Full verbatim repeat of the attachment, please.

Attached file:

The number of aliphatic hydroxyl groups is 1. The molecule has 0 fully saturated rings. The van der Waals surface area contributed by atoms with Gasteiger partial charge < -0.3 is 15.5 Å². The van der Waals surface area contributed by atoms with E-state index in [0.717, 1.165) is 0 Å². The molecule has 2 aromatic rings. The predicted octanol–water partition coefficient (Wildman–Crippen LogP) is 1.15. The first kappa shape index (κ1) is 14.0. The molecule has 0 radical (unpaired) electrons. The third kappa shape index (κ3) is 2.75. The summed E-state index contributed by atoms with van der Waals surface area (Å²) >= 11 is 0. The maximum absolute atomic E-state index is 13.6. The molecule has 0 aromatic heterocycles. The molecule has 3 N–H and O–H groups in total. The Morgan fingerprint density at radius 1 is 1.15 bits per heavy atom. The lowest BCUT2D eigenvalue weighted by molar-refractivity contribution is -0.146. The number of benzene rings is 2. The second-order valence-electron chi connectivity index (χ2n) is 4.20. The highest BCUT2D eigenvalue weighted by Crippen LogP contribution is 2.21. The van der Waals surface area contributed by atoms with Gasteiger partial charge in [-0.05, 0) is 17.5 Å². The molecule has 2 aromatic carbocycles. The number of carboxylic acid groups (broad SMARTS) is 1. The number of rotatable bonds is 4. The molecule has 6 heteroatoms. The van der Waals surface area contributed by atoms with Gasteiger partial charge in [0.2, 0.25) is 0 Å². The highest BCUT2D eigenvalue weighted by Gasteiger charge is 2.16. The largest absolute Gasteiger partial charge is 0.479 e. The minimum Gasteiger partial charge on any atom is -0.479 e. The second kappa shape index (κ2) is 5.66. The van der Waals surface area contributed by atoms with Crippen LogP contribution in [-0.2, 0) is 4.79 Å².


The number of aliphatic hydroxyl groups is 1. The molecule has 0 fully saturated rings. The van der Waals surface area contributed by atoms with Gasteiger partial charge < -0.3 is 15.5 Å². The van der Waals surface area contributed by atoms with E-state index in [0.717, 1.165) is 0 Å². The molecule has 2 aromatic rings. The predicted octanol–water partition coefficient (Wildman–Crippen LogP) is 1.15. The first kappa shape index (κ1) is 14.0. The molecule has 0 radical (unpaired) electrons. The third kappa shape index (κ3) is 2.75. The summed E-state index contributed by atoms with van der Waals surface area (Å²) >= 11 is 0. The maximum absolute atomic E-state index is 13.6. The molecule has 0 aromatic heterocycles. The molecule has 3 N–H and O–H groups in total. The Morgan fingerprint density at radius 1 is 1.15 bits per heavy atom. The lowest BCUT2D eigenvalue weighted by molar-refractivity contribution is -0.146. The number of benzene rings is 2. The second-order valence-electron chi connectivity index (χ2n) is 4.20. The highest BCUT2D eigenvalue weighted by Crippen LogP contribution is 2.21. The van der Waals surface area contributed by atoms with Gasteiger partial charge in [-0.05, 0) is 17.5 Å². The molecule has 2 aromatic carbocycles. The number of carboxylic acid groups (broad SMARTS) is 1. The number of rotatable bonds is 4. The molecule has 6 heteroatoms. The van der Waals surface area contributed by atoms with Gasteiger partial charge in [0.2, 0.25) is 0 Å². The highest BCUT2D eigenvalue weighted by Gasteiger charge is 2.16. The largest absolute Gasteiger partial charge is 0.479 e. The minimum Gasteiger partial charge on any atom is -0.479 e. The second kappa shape index (κ2) is 5.66. The van der Waals surface area contributed by atoms with Crippen LogP contribution in [-0.2, 0) is 4.79 Å².